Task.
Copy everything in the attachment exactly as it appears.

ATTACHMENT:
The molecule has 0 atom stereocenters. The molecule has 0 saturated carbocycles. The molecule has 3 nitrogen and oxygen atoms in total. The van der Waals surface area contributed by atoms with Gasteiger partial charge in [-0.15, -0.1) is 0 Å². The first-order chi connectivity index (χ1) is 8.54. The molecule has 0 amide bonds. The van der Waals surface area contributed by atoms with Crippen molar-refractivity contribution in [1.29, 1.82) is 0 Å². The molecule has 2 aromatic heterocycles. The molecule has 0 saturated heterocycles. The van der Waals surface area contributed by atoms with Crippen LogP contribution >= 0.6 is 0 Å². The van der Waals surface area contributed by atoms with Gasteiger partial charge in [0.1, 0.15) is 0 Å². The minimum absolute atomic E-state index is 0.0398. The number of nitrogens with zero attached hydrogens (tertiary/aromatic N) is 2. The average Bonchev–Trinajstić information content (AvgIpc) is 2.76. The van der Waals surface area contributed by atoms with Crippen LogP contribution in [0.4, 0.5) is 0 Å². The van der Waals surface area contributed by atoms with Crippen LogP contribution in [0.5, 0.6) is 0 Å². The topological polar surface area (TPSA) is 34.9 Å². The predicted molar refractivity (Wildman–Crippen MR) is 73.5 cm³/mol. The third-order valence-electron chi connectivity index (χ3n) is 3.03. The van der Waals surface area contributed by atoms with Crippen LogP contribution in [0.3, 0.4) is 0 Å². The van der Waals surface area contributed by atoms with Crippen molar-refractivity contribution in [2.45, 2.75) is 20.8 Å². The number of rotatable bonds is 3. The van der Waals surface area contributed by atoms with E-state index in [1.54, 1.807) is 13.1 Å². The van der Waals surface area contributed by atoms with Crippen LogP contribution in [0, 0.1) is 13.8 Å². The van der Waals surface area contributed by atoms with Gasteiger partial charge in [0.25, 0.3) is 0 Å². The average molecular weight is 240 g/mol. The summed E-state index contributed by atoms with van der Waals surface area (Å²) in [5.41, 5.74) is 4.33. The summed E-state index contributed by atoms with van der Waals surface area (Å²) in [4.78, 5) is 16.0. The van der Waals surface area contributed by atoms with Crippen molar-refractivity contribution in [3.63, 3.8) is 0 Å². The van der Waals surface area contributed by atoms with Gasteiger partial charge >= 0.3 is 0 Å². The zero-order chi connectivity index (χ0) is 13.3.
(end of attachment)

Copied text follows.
The molecule has 0 atom stereocenters. The molecule has 0 saturated carbocycles. The molecule has 3 nitrogen and oxygen atoms in total. The van der Waals surface area contributed by atoms with Gasteiger partial charge in [-0.15, -0.1) is 0 Å². The first-order chi connectivity index (χ1) is 8.54. The molecule has 0 amide bonds. The van der Waals surface area contributed by atoms with Crippen molar-refractivity contribution in [1.29, 1.82) is 0 Å². The molecule has 2 aromatic heterocycles. The molecule has 0 saturated heterocycles. The van der Waals surface area contributed by atoms with Crippen LogP contribution >= 0.6 is 0 Å². The van der Waals surface area contributed by atoms with Gasteiger partial charge in [0.1, 0.15) is 0 Å². The minimum absolute atomic E-state index is 0.0398. The number of nitrogens with zero attached hydrogens (tertiary/aromatic N) is 2. The average Bonchev–Trinajstić information content (AvgIpc) is 2.76. The van der Waals surface area contributed by atoms with Crippen LogP contribution in [0.4, 0.5) is 0 Å². The van der Waals surface area contributed by atoms with Crippen LogP contribution in [0.5, 0.6) is 0 Å². The topological polar surface area (TPSA) is 34.9 Å². The predicted molar refractivity (Wildman–Crippen MR) is 73.5 cm³/mol. The third-order valence-electron chi connectivity index (χ3n) is 3.03. The van der Waals surface area contributed by atoms with Crippen LogP contribution in [0.3, 0.4) is 0 Å². The van der Waals surface area contributed by atoms with Crippen molar-refractivity contribution in [2.45, 2.75) is 20.8 Å². The number of rotatable bonds is 3. The van der Waals surface area contributed by atoms with E-state index in [1.54, 1.807) is 13.1 Å². The van der Waals surface area contributed by atoms with Crippen LogP contribution in [0, 0.1) is 13.8 Å². The van der Waals surface area contributed by atoms with Gasteiger partial charge in [0.25, 0.3) is 0 Å². The average molecular weight is 240 g/mol. The summed E-state index contributed by atoms with van der Waals surface area (Å²) in [5.41, 5.74) is 4.33. The summed E-state index contributed by atoms with van der Waals surface area (Å²) in [4.78, 5) is 16.0. The van der Waals surface area contributed by atoms with Crippen molar-refractivity contribution in [3.63, 3.8) is 0 Å². The van der Waals surface area contributed by atoms with Gasteiger partial charge >= 0.3 is 0 Å². The zero-order chi connectivity index (χ0) is 13.3.